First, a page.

Do you know someone who always seems to develop an ailment when there's work to be done? Someone who merits an Academy Award for his or her superb simulation of symptoms? Then you know a malingerer. The verb malinger comes from the French word malingre, meaning "sickly," and one who malingers feigns illness. In its earliest uses in the early 19th century, malinger usually referred to a soldier or sailor pretending to be sick or insane to shirk duty. Later, psychologists began using malingering as a clinical term to describe the feigning of illness in avoidance of a duty or for personal gain. Today, malinger is used in just about any context in which someone fakes sickness or injury to get out of an undesirable task.
Examples of malinger in a Sentence
His boss suspected him of malingering because of his frequent absences from work.
Recent Examples on the WebBut when workers take advantage of the manager’s kindly nature to malinger or disrupt operations, the entire business is threatened.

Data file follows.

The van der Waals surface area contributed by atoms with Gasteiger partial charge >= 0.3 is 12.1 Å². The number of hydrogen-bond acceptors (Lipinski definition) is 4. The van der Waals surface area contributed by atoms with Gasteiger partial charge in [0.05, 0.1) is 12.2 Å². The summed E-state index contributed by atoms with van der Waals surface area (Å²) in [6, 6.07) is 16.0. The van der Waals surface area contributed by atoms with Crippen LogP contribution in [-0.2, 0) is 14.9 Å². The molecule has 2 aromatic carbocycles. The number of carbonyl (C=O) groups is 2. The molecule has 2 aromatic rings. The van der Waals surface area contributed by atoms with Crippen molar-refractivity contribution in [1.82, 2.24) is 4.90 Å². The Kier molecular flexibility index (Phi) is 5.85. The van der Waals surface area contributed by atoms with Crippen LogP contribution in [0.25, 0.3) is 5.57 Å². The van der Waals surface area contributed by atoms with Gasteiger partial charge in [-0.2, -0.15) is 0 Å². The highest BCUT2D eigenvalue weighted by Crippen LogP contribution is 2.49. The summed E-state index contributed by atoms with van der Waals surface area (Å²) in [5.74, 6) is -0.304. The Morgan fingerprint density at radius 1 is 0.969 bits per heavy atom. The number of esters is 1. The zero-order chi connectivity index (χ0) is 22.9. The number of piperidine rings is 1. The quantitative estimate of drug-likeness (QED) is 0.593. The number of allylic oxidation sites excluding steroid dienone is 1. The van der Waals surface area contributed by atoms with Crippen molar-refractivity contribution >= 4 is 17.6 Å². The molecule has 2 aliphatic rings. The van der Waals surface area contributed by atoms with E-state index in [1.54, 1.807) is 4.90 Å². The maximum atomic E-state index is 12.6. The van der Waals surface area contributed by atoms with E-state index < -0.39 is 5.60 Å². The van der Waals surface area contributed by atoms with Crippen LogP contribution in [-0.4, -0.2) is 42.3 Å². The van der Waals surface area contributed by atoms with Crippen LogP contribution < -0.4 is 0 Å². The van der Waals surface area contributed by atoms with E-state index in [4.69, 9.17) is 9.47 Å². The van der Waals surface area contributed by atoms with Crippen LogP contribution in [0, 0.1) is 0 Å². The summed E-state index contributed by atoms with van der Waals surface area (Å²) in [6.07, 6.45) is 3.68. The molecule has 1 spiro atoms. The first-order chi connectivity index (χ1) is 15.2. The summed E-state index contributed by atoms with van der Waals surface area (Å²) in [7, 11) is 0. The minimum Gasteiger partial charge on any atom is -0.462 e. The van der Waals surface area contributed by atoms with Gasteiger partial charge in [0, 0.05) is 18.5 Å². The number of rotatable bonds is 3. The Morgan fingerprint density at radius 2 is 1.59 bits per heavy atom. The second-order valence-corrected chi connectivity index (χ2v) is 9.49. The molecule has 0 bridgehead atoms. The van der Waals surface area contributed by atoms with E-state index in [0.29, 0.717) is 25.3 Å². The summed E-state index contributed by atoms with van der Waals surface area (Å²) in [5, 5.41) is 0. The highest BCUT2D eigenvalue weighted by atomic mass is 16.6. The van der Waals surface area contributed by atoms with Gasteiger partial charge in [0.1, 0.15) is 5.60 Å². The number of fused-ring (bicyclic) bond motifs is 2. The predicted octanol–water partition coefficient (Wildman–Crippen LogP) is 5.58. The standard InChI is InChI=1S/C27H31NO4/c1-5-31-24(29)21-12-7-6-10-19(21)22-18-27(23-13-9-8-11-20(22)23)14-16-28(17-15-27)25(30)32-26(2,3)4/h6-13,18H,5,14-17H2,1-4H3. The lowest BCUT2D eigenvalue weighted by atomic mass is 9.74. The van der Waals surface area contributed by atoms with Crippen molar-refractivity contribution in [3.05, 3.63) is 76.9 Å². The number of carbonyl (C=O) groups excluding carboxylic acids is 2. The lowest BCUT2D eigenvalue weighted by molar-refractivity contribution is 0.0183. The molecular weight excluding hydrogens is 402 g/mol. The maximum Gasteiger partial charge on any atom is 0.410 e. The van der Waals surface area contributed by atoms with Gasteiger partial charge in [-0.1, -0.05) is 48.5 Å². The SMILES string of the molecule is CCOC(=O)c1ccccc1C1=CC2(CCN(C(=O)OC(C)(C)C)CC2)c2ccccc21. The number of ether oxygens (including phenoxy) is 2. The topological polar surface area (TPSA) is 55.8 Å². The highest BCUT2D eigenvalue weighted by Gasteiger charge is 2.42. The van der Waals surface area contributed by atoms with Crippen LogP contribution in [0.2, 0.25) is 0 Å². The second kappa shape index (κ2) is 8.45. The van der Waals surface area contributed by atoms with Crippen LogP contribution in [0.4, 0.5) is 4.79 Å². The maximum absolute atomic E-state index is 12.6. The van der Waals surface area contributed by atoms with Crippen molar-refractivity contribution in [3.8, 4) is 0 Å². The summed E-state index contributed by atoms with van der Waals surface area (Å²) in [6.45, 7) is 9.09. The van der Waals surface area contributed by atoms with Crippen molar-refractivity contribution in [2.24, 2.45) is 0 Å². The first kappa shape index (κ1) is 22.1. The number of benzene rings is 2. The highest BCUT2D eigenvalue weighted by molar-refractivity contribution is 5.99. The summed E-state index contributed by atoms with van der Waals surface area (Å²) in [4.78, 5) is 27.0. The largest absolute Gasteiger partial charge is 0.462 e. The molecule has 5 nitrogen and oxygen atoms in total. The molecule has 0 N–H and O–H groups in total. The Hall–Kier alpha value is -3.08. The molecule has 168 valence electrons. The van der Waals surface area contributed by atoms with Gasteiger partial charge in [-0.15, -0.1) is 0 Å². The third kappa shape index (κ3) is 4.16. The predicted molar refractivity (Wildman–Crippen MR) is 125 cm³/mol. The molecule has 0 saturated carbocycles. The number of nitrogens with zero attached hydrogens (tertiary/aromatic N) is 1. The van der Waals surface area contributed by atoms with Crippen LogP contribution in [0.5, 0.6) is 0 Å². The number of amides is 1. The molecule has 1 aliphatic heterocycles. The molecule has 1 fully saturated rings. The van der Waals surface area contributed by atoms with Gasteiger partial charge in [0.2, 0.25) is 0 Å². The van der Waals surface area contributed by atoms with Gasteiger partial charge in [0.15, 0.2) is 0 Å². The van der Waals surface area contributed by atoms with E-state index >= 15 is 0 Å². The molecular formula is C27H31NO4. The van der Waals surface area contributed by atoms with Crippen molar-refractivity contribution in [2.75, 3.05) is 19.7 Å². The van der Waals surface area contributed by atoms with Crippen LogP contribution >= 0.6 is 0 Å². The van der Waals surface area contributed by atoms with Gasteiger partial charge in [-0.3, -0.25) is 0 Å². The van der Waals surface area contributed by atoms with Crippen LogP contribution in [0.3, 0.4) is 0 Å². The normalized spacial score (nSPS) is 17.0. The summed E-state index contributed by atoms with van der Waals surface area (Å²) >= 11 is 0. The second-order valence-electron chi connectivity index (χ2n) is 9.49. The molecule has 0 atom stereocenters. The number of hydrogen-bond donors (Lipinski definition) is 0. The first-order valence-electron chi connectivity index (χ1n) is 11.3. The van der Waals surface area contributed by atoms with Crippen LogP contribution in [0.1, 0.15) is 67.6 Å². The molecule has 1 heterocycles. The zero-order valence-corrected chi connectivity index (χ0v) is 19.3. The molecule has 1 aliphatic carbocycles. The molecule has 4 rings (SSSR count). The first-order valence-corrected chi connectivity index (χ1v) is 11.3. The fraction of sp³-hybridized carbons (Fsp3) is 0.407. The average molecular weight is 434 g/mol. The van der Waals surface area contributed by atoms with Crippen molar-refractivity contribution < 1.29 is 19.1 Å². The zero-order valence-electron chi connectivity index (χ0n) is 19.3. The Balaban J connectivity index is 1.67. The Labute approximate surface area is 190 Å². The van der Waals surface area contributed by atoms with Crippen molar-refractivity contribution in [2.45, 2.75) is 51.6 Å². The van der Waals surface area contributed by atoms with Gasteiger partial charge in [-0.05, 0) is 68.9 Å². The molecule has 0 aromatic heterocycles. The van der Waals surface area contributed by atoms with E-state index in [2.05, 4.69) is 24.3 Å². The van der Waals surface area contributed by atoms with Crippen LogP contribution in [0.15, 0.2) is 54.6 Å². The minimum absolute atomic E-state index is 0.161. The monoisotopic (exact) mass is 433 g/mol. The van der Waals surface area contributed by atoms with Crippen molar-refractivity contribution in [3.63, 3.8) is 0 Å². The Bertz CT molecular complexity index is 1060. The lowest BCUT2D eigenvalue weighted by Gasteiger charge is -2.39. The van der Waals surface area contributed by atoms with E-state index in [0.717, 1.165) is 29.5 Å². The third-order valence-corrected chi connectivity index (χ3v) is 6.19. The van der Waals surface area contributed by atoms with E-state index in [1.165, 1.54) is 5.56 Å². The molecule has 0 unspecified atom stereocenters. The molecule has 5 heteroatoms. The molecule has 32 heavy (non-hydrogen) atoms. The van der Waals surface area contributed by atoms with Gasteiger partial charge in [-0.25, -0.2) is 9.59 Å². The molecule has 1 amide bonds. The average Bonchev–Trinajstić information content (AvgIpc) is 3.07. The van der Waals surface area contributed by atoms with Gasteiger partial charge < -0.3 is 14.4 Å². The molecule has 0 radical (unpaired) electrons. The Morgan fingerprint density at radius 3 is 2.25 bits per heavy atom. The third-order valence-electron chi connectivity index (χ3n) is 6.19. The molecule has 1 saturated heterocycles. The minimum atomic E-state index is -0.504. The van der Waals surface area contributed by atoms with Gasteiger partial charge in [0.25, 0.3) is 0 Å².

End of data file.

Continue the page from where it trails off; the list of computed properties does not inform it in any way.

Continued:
Bill Conerly, Forbes, 19 Jan. 2022 The decision against Robert Krebs came after a psychologist determined Krebs didn’t have a mental illness or cognitive impairment and was instead malingering to avoid prosecution for the robbery last year in Tucson.
Jacques Billeaud, BostonGlobe.com, 24 June 2019 On Monday, prosecutor Stuart Silberg said Ms. Ortega could have been malingering, or faking her psychiatric state.
Corinne Ramey, WSJ, 31 July 2017 The question is obviously especially consequential when deeming a person malingering means they could be put to death.
James Hamblin, The Atlantic, 5 May 2017
These example sentences are selected automatically from various online news sources to reflect current usage of the word 'malinger.' Views expressed in the examples do not represent the opinion of Merriam-Webster or its editors. Send us feedback.